Employee Assistance Program Newsletter
Volume 13, Number 2
Panic Strikes - Don't Panic
Ray was driving home from the office when the first strange spell hit. It came out of the blue. He was dizzy, confused. "I'm losing control of my mind," he thought.
Once home, he did not tell Nicole. He did not want to worry her. He also feared that, if she knew of his "mental problem," she might begin to think more seriously about leaving him.
In the next few days, Ray had two more spells, both were in the office and one was very severe. Terrified, he closed his office door, hid himself away until it was time to leave. By the time he got home he was exhausted.
The next morning, afraid to return to work, where he had the severe attack, he watched the kitchen clock relentlessly sweep the time away. With each second, he felt more pressure to leave for work. Then he phoned and mumbled, "I won't be coming in." He felt a surge of relief, thinking, "I won't have to face it again until Monday."
Soon, however, he worried, "I'm letting down everyone at the office." His head spun. "I'll have to explain my absence" and he crawled back into bed.
The more he worried, the worse his attacks got. "If I go to the doctor, she'll say I'm mentally ill." After several days, Ray finally had no choice but to tell Nicole what was happening, "I'm losing control."
A Call for Help
Nicole remembered that there was an Employee Assistance Program available through her work. She found the 1-800 number. " It says it's confidential," she pointed out... But Ray refused to call.
However, awakened at 3 a.m. by a severe spell, he got up and called. On the phone, he was reassured that he might be suffering from panic attacks and nothing more serious. He gave permission for a counsellor in his city to call him to schedule a face to face appointment.
Learning the Facts
In the counsellor's office the following Tuesday, he learned that feeling as though you are losing control of your mind is, in fact, a frequent symptom of panic.
Panic attacks happen when the body's natural alarm reaction to a life-threatening situation is triggered in the absence of a real external danger. The Fight-or-Flight system kicks in. With no concrete threat, the extra energy has no clear direction, so confusion reigns. Ray also learned that panic attacks strike 6-12% of the population yearly. Other possible symptoms include rapid heart beat, rapid breathing, chest pain, fear of a stroke, difficulty swallowing, or intense fear.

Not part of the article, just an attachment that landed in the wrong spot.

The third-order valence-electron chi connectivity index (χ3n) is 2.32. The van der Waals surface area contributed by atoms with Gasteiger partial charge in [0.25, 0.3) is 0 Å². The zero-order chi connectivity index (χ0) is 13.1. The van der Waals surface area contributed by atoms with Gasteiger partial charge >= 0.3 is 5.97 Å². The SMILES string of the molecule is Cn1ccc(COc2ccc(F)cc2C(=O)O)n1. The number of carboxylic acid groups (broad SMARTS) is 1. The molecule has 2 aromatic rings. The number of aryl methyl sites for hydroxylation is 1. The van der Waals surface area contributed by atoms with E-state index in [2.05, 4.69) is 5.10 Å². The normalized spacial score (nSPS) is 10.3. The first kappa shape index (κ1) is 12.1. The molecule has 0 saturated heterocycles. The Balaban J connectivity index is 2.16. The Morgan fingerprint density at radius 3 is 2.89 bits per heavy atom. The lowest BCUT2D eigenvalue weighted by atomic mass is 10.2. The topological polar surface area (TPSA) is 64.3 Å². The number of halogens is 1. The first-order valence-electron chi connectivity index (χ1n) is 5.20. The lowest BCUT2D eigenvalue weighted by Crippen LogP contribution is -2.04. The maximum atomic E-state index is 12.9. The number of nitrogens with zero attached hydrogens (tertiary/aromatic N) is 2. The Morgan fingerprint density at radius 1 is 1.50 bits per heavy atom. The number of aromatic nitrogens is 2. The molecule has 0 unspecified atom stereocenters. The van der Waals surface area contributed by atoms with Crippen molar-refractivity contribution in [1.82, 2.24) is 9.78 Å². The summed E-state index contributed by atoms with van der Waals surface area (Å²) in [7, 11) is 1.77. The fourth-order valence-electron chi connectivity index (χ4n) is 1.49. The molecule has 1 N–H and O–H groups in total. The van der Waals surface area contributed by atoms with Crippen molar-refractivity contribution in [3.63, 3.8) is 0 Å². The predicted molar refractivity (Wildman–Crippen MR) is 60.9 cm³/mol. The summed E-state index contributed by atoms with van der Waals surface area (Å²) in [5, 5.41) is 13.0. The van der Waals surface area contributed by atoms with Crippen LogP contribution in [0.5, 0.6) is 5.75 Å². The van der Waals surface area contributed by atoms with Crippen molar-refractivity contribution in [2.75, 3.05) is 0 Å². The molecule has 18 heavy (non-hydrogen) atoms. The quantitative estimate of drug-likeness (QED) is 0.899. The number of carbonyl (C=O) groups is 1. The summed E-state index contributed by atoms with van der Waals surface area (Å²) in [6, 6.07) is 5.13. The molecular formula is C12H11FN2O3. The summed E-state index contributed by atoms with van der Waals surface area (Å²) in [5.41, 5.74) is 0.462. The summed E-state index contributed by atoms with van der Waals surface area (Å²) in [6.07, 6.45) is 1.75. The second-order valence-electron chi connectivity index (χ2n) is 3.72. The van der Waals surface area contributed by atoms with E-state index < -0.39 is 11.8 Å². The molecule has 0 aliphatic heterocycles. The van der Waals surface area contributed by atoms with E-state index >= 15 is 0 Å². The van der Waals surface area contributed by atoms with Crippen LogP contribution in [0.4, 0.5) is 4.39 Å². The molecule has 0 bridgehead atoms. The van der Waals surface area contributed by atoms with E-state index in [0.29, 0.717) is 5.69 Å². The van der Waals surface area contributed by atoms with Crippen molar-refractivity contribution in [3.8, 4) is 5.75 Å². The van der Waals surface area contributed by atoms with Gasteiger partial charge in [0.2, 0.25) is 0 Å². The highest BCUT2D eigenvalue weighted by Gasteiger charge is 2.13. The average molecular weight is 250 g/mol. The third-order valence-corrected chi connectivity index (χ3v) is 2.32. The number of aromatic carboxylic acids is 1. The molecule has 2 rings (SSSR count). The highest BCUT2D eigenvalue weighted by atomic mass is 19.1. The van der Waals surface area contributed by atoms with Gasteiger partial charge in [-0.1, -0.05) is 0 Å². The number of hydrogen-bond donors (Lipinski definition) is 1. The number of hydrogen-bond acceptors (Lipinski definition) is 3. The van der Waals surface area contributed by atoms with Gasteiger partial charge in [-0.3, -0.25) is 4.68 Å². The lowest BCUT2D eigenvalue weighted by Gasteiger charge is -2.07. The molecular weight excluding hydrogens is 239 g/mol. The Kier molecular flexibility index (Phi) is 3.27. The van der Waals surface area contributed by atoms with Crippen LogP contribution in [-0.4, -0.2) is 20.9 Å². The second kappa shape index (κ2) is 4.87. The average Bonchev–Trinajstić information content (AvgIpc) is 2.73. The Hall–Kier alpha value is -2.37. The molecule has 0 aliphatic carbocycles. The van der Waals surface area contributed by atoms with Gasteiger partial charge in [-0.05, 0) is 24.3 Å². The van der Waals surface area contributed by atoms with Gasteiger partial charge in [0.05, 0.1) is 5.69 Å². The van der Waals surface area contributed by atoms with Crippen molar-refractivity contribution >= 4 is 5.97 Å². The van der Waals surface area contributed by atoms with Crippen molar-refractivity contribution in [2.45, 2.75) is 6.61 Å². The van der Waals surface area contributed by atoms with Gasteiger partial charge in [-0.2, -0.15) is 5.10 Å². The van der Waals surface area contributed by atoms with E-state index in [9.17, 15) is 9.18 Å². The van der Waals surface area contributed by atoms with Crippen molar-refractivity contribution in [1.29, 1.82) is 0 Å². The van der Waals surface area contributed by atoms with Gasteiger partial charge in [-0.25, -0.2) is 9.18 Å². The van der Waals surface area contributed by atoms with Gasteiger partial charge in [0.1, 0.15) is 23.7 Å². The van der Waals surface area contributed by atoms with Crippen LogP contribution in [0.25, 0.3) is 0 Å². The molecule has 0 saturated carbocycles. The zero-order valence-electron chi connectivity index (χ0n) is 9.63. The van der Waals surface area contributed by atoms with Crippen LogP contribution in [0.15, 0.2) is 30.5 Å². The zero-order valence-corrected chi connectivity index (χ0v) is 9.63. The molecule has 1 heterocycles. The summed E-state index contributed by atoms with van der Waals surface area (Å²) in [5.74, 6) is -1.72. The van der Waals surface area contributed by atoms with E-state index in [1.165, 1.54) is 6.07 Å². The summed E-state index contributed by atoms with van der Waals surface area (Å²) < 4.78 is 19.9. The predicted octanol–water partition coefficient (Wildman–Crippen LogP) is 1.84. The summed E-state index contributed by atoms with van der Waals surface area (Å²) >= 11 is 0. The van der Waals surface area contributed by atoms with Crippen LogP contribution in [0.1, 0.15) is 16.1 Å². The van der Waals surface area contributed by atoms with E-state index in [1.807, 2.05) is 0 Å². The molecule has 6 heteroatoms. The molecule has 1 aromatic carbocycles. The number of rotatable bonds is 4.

The counsellor gave Ray literature, encouraged him to see his physician, and said that regular exercise helps. During his next appointment with the counsellor, Ray reported that his doctor said he is healthy and said that the problem is panic. "But the feelings are so powerful it still seems just like I'm losing my mind. I still don't see it."
Can it Be 'Just' Panic?
At his next session, Ray told the counsellor, "but the feelings are so powerful it still seems just like I'm losing my mind. I still don't see it as Panic." To let Ray "see" that it was panic, the counsellor showed him ways to be more in control of the attacks. The counsellor explained that the fear of having panic attacks was making them worse. If Ray calmed himself, the attacks would be less severe and their frequency would diminish.
The counsellor helped him learn several relaxation techniques. When the next panic attack occurred, Ray used the relaxation techniques.
Recovery Is Possible
Ray saw how he had been "awfulizing" during attacks, such as telling himself, "I'm losing it, I'm going crazy!" Ray agreed that, in the next attack, he'd try to reassure himself with new ideas, such as "I'm not losing it. I've gotten through every previous panic attack, and I'll get through this one."
Through relaxation skills, exercise, self-reassurance, and other methods, Ray's panic decreased. He regained a sense of control. After several months, he was able to anticipate the possibility of eventually never having another attack. "But I'll be OK if I do," he smiled.
Note: All characters are fictitious composites from actual situations.
Published with the permission of Mariner & Mariner Counselling, Halifax.
For a confidential consultation, 24 hours a day: call EAS at 1-800-268-7708, or for TDD at 1-800-567-5803.
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